Front splits are still front splits, even if you can’t flatten your legs to the ground.

By Carmen Curtis

 

Front Splits | Dispelling Some Myths

 

For many, Hanumanasana, or front splits, is an intimidating pose reserved only for the hyper-mobile.

Or, atleast, that’s what social media and the ego will have you believe. Front splits is still front splits, even if you can’t flatten your legs to the ground. Definitely not reserved strictly for the hyper-mobile. Splits actually can cause some damage for the super flexible if done incorrectly.

 

As an elite gymnast and Cirque performer, I had what appeared to be a full split.

Yet my alignment was completely off. To ensure that my splits were “good,” I would externally rotate my back leg and arch and twist my spine.

It was a great party trick that left me with 2 bulging discs in my mid-40s. I eventually came back to this pose as a yogi rather than a performer. Only then did I discover the damage I had inflicted on my body. I also learned the proper way to do Hanumanasana so that I could heal my body instead of hurting it.

 

You can do front splits too, even if you aren’t a super flexible person.

 

Front splits are not a fan favorite, but maybe we can dispell the myths surrounding Hanumanasana. Maybe even shift your perspective on this beneficial pose. It’s usually best to start off slowly with simple postures. This will help your body feel and understand the correct and safe alignment before getting into the actual pose.

We often want to externally rotate that back leg so that our splits go deeper. Yet, what we are really doing is knocking our pelvis out of safe alignment and possibly injuring our low back. This is what we mean when we say the ego is running your practice. To begin, let go of any expectations of how the pose should look. Focus on how it feels in your body while maintaining proper alignment.

 

How to do Hanumanasana

First things first, don’t force yourself into the posture. To begin, break the pose down into different elements needed for the full expression. Warm up the hips, hamstrings, hip flexors, as well as learn how to maintain square hips with your legs apart. Some postures that might be helpful towards maintaining a neutral pelvis in splits are parsvottanasana (pyramid pose) and virabhadrasana III (warrior III). These poses allow the body to feel what a neutral pelvis (hips squared) feels like.

Watch those hips!

Alignment here is key. Try drawing the front hip back while simultaneously drawing the back hip forward, an isometric movement. Work to stack the torso vertically over the pelvis. Try not to arch the back here, although you might have a slight arch if you have tight hip flexors. When the back leg and hip are turned out it forces a rotation in the spine as the torso twists forward. This is a very common approach to get all the way down to the floor. Arching and twisting the spine when the hips aren’t square puts pressure on the discs. This creates the possibility for strain to the SI joint and lumbar spine. Working to keep your hips squared is essential. Internally rotating the back leg will help maintain a neutral position and assist in keeping your spine safe.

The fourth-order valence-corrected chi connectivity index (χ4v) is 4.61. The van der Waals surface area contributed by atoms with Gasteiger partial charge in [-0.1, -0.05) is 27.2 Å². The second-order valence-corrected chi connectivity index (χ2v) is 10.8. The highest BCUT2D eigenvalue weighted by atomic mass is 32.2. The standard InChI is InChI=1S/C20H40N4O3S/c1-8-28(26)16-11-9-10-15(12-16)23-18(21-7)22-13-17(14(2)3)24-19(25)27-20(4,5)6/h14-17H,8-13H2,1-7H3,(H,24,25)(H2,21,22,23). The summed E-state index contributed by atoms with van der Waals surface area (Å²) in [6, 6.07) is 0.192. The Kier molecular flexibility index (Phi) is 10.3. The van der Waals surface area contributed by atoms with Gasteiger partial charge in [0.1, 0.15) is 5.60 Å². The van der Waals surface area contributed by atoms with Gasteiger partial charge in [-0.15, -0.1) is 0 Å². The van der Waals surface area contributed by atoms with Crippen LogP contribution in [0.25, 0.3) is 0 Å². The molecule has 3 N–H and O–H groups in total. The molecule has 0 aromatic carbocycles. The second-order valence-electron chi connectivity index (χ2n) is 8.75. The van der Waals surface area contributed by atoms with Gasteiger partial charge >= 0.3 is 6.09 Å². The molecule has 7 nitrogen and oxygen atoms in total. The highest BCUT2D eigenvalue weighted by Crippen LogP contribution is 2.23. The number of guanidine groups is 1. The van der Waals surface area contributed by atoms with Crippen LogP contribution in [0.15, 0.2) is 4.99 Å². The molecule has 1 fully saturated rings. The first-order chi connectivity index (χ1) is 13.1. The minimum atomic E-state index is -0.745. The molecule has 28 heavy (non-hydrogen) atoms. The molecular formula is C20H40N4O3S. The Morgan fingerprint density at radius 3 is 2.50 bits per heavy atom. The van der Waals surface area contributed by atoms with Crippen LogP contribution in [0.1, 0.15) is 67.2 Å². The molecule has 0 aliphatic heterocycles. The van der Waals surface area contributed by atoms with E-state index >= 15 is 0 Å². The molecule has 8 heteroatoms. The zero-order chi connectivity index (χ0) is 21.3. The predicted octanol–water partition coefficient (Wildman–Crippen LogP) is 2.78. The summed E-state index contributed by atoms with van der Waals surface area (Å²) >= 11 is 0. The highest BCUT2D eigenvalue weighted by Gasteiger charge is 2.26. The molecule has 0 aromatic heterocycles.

Let Go Of The Ego

 

It’s easy to fall into that idea of what we think a pose should look like. Or maybe wanting to achieve a deeper variation, for the sake of aesthetics. Maybe we have a strong side and an “adventure” side (i.e. the less flexible side) and tend to only do certain shapes on the “better” side. I completely understand that, as I used to only do full splits on my “good” side during a performance.

When I first started doing the splits during yoga I experienced a huge awakening to how off-balance I was. I was over-flexible on one side with the side effect of low back pain. I had to relearn how to stretch, how to do the posture, and what it felt like to have neutral hips and a neutral spine. Trying splits with the correct alignment felt foreign, and my ego initially took a hit. Keeping my hips squared meant I looked less flexible. What I discovered, though, was that yoga was offering me something more. More mobility, more strength, as well as relief from back pain. My goal now isn’t to get all the way down in splits (I actually don’t care if I ever do anymore). My goal is to do it correctly and safely.

If you have a “good” side, I challenge you to start practicing more on your less flexible side. Focus on balance, not show. This posture shines a spotlight on the imbalances in our body. Tunes you into what it needs physically, as well as how we choose to practice. Ahem.. our ego.

 

Don’t Force It

You never want to force this posture (or any posture). Going all the way down in splits with the hips misaligned is dangerous and isn’t serving you. If you need support under the hips and legs due to less flexibility, place a bolster under your leg. You can also add a blanket if a bolster isn’t enough. Using props helps to support the body as it comes down. Maybe you put a block under the front knee. Maybe you have two blocks at your side so you can support yourself with your hands and aid in keeping a neutral spine.

Hanumanasana doesn’t have to be the intimidating pose that many people make it out to be. With the power of perspective, a mindful warm-up, and proper alignment you can make it safe. Add in the support from props and you can start practicing this shape at whatever stage of the yoga journey you’re on. Check out our aerial yoga online class that helps you safely get into your splits.

 

 

 

Sign up for our online aerial yoga classes and check out our Hanumanasana Class that focuses on proper alignment and technique for getting into splits while using the hammock as a prop.